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Department of Zoology



Disease and infection are a constant hazard for all organisms, but variation in immunity among individuals, populations and species, is widespread. My research investigates the causes and consequences of variation in immune defences. Using methods that allow me to study the immune function of animals –– particularly birds –– in their natural, free-living settings, I try to relate these measures of immunity to aspects of physiology, life history and the habitats that individuals live in. In particular I am interested in trying to relate variation in immunity to differences in disease pressures between environments.

Study organisms:
Honeyguides, Afrotropical brood parasites, lark species, avian eggs.

Current research:
My current research addresses a key concept in the field of ecological immunology: that trade-offs involving the immune system underlie much of the immunological variation observed within and among animal populations and species. Developing and maintaining an immune system is energetically costly, requiring resources that are often limited. If increased disease and antigen exposure requires greater investment in immunity, this could have detrimental effects on other resource-demanding processes such as growth. Especially for young, immunologically-naïve animals this poses a problem, since investment in growth andin immunity are both vital for proper development.

To investigate how young birds allocate limited energetic resources between immunity and growth, I use an exciting brood parasite system in Zambia. Brood parasites are ideal subjects for studying the evolution of immune defences, because they exploit the parental care of other host species. This leaves brood parasite offspring exposed to diverse immunological challenges, including host-specific microbes and parasites against which they may have no specific defences. Thus, there are good ecological reasons to expect consistent differences in the strength of the selection pressures exerted on the immune defences of brood parasites vs. their hosts.

Working in collaboration with Dr Claire Spottiswoode, I study brood-parasitic Honeyguides and their hosts. Shortly after hatching, Honeyguide chicks kill their host nest-mates, which are left in the nest chamber to rot. This gruesome behaviour (see here for videos) means that, compared to host chicks, Honeyguides likely face greater immune challenges as chicks. This might select for more rapidly developed and stronger immune defences, creating an extraordinary 'natural experiment' in evolution. Crucially, high growth rates typical of brood parasites suggest that trade-offs between immune defence and growth will be especially apparent.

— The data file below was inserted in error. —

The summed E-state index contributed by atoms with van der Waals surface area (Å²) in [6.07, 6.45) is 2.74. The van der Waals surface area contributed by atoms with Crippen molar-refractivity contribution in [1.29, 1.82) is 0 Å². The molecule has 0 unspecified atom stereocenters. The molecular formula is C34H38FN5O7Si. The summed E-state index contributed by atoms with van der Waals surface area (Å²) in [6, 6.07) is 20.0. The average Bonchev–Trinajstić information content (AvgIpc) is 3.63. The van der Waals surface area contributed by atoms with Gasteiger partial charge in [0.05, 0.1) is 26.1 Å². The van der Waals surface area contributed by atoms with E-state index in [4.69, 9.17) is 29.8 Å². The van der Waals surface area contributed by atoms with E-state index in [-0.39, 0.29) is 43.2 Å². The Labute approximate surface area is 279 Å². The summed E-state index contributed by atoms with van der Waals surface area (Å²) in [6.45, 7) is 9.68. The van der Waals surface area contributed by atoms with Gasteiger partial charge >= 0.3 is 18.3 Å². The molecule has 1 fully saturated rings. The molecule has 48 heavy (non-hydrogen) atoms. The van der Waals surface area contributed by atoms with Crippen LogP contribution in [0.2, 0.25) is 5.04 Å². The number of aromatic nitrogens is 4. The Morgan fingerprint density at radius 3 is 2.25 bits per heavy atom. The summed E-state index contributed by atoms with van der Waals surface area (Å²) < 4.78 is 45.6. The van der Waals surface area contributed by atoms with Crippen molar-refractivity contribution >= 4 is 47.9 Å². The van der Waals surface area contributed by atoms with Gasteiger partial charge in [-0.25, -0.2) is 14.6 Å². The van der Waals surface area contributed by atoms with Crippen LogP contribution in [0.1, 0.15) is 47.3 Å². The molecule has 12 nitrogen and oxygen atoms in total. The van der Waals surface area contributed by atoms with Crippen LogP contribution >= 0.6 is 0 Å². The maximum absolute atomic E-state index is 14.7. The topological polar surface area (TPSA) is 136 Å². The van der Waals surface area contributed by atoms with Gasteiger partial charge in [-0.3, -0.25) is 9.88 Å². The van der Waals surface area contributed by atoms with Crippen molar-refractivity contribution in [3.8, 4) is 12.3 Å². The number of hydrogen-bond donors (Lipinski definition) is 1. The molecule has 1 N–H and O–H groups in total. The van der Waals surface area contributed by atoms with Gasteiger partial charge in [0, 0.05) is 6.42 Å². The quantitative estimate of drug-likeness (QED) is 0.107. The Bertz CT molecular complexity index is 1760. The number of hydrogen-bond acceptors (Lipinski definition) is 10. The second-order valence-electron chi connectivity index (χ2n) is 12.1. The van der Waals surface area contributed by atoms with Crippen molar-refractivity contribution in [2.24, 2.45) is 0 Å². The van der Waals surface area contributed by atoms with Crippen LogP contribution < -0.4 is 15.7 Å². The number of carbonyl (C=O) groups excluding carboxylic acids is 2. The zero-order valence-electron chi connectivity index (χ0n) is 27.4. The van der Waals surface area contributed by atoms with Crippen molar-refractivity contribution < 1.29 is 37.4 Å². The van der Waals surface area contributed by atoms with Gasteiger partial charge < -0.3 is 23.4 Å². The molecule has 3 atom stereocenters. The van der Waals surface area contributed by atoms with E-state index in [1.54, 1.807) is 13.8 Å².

By using experimental manipulations of nest contamination and monitoring immune responses and growth rates throughout the nestling period I aim to test:

1.  Whether exposing chicks to greater contamination promotes stronger immune responses but lower growth rates due to resource allocation trade-offs between immunity and growth.

2.  Whether distinct evolutionary histories of immune challenge exposure in the nest cause Honeyguides and hosts to trade-off immunity and growth differently.

This work will provide valuable information on how animals adapt to cope with changing disease threats while simultaneously improving our knowledge of how resource trade-offs drive immunological variation.2. Whether distinct evolutionary histories of immune challenge exposure in the nest cause Honeyguides and hosts to trade-off immunity and growth differently.


Key publications: 

Also available on my Google Scholar profile.

  • Schroeder, J., Dugdale H.L., Radersma R., et al. & Horrocks, N.P.C. (2013) Fewer invited talks by women in evolutionary biology symposia. J. Evol. Biol. (This paper was widely discussed online, including by Science, The Telegraph, The Times, and Athene Donald’s blog).
  • Matson K.D., Horrocks N.P.C., Tieleman B.I., & Haase E. (2012) Intense flight and endotoxin injection elicit similar effects on leukocyte distributions but dissimilar effects on plasma-based immunological indices in pigeons. J. Exp. Biol. 215: 3734-3741.
  • Horrocks N.P.C., Hegemann A., Matson K.D., Hine K., Jaquier S., Tinbergen, J.M., Shobrak M., Williams J.B., & Tieleman B.I. (2012) Immune indexes of larks from desert and temperate regions show weak associations with life history, but stronger links to environmental variation in microbial abundance. Physiol. Biochem. Zool. 85: 504-515.
  • Matson K.D., Horrocks N.P.C., Versteegh M.A., & Tieleman B.I. (2012) Baseline haptoglobin concentrations are repeatable and predictive of certain aspects of a subsequent experimentally-induced inflammatory response. Comp. Biochem. Physiol. A 162: 7-15.
  • Horrocks N.P.C., Matson K.D., Shobrak M., & Tieleman B.I. (2012) Seasonal patterns in immune indices reflect microbial loads on birds but not microbes in the wider environment. Ecosphere 3: art. 19.
  • Horrocks N.P.C., Tieleman B.I., & Matson K.D. (2011) A simple assay for measurement of ovotransferrin – a marker of inflammation and infection in birds. Methods Ecol. Evol. 2: 518-523.
  • van de Crommenacker J., Horrocks N.P.C., Versteegh M.A., Komdeur J., Tieleman B.I., & Matson K.D. (2010) Effects of immune supplementation and immune challenge on oxidative status and physiology in a model bird: Implications for ecologists. J. Exp. Biol. 213: 3527-3535.
  • Horrocks N., Perrins C., & Charmantier A. (2009) Seasonal changes in male and female bill knob size in the Mute swan Cygnus olor. J. Avian Biol. 40: 511-519.
  • Horrocks N., Pounder R., RCP Working Group. (2006) Working the night shift: preparation, survival and recovery – a guide for junior doctors. Clin. Med. 6: 61-67.

Contact Details

Room F19
01223 (3)31759


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